]. In addition, Ndfip2 did not increase the transport activity of CFTR or Kir1. 1a, indicating selectivity for the target proteins. In the present study, expression of Ndfip2 in yeast cells did not produce stimulatory effects in GSH uptake, but this negative result does not necessarily exclude the proposed model, as there are many possible reasons for the lack of effect, including differential specificity, sensitivity, and affinity for possible binding sites in yeast proteins.
Expression of the five genes also led to greater accumulation of the endocytotic markers lucifer yellow and FM4-64 in yeast. Whereas the basal accumulation of FM4-64 was inhibited by LAT-A, neither the higher rates of FM4-64 uptake nor the enhanced GSH uptake observed in cells expressing the five human genes was affected by LAT-A, indicating that the enhanced GSH uptake associated with expression of the human genes is not mediated by a LAT-A-sensitive endocytotic mechanism. Upon subcellular fractionation, LITAF was found in the P13000 fraction which primarily contains large organelles and the plasma membrane. Indirect immunostaining of LITAF resulted in a staining pattern characteristic of localization to the plasma membrane and intracellular membranes. Mutation of the two PY motifs of LITAF resulted in loss of the observed effects, indicating that this motif plays an essential role in the effects of LITAF expression in yeast.
To date, little is known about the biological functions of the five genes identified in the present study. SLC25A1 is mapped to chromosomal region 22q11, and micro-deletions in this region are associated with DiGeorge syndrome, velo-cardio-facial syndrome and conotruncal anomaly face syndrome [29
]. Although it is not known whether SLC25A1 plays a role in GSH homeostasis, some members of SLC25A family may contribute to mitochondrial GSH uptake. In particular, the dicarboxylate (SLC25A10) and 2-oxoglutarate (SLC25A11) carriers of the inner mitochondrial membrane are believed to catalyze uptake of GSH into the matrix through an exchange mechanism [30
]. The three members of the lysosomal-associated protein transmembrane (LAPTM) family, LAPTM4α, LAPTM4β and LAPTM5 are thought to function as transporters or channels, although their precise function is unknown. When expressed in a drug-sensitive strain of S. cerevisiae, mouse LAPTM4α regulates intracellular compartmentalization of amphipathic solutes and confers cellular resistance or hypersensitivity to a range of drugs [31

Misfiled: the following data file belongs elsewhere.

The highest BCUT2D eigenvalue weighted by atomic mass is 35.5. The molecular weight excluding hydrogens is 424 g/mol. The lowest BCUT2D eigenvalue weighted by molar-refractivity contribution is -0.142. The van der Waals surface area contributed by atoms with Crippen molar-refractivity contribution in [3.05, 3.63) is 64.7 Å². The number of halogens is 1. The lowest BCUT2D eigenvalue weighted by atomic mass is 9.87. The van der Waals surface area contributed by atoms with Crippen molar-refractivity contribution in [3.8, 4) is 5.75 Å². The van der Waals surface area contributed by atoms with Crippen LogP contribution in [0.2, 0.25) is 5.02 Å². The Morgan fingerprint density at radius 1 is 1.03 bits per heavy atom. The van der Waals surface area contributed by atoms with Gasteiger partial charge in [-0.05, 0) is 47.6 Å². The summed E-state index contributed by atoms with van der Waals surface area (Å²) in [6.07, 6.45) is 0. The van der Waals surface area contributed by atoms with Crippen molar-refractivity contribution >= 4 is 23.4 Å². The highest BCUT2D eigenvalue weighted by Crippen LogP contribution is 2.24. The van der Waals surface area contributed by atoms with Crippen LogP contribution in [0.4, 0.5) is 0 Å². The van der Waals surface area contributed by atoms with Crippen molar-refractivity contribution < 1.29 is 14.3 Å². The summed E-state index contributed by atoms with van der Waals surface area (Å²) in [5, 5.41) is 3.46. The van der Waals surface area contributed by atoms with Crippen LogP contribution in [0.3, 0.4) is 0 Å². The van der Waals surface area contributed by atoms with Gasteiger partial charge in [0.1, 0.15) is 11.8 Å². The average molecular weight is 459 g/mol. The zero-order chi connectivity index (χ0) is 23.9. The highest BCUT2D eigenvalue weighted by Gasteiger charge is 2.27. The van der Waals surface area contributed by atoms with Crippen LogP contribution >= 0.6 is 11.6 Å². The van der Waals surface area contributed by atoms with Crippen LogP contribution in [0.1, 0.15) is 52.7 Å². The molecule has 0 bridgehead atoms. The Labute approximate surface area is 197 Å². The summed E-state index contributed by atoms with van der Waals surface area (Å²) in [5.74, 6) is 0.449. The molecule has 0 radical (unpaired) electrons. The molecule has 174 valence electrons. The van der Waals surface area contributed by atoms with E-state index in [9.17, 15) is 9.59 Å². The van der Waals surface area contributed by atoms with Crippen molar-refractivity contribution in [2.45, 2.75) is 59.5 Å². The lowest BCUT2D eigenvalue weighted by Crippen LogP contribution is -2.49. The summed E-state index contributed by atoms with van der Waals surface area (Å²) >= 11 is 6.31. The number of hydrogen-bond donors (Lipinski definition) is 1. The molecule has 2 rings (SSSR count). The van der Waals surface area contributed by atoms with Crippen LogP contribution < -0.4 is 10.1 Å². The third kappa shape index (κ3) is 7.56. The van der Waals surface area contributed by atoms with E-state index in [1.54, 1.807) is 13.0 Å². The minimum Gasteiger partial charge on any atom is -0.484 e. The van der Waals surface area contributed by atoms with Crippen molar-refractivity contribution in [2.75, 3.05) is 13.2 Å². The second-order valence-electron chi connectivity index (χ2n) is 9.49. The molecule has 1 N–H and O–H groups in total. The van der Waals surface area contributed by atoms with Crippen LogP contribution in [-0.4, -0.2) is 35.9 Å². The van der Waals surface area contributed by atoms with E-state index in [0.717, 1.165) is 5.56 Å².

]. Both CYYR1 and PMEPA1 have been implicated in human diseases, although their functions are also unknown. CYYR1 is expressed in a broad range of human tissues, and the central cysteine-tyrosine-rich domain is strongly conserved from lower vertebrates to humans [32
]. Alternative splicing and expression of the CYYR1 transcript has been reported in human neuroendocrine tumors [33
]. PMEPA1 was first described as an androgen-induced gene. It is widely expressed in normal and solid malignant tissues, with the highest expression in prostate tissue [34
]. The expression of PMEPA1 is increased in primary and metastasized colon tumors and several other solid tumors [35
], whereas it is decreased in prostate tumor tissues [34
]. In addition, PMEPA1 is also induced by tumor growth factor β [36
]. LITAF is present in most human tissues and its expression can be induced by multiple pathways, including TNFα- and p53-activated pathways [16
]. Elevated mRNA and protein expression of LITAF has been found in intestinal tissues from patients with Crohn's disease and ulcerative colitis [39
]. In addition, mutations of LITAF cause Charcot-Marie-Tooth disease type 1C (CMT1C), an autosomal dominant demyelinating peripheral neuropathy [41
]. Although the etiology of CMT1C is not understood yet, a role of LITAF in modulating protein trafficking and turnover has been proposed to be involved [26
In summary, the present study identifies five human genes that rescue growth of a HGT1-deficient yeast strain, and provides clues into the potential function of these genes. Currently, the functions of the five genes are unknown, although four of them have been implicated in human diseases [35
]. A better understanding of their physiological functions may be expected to clarify the etiology and pathogenesis of these diseases.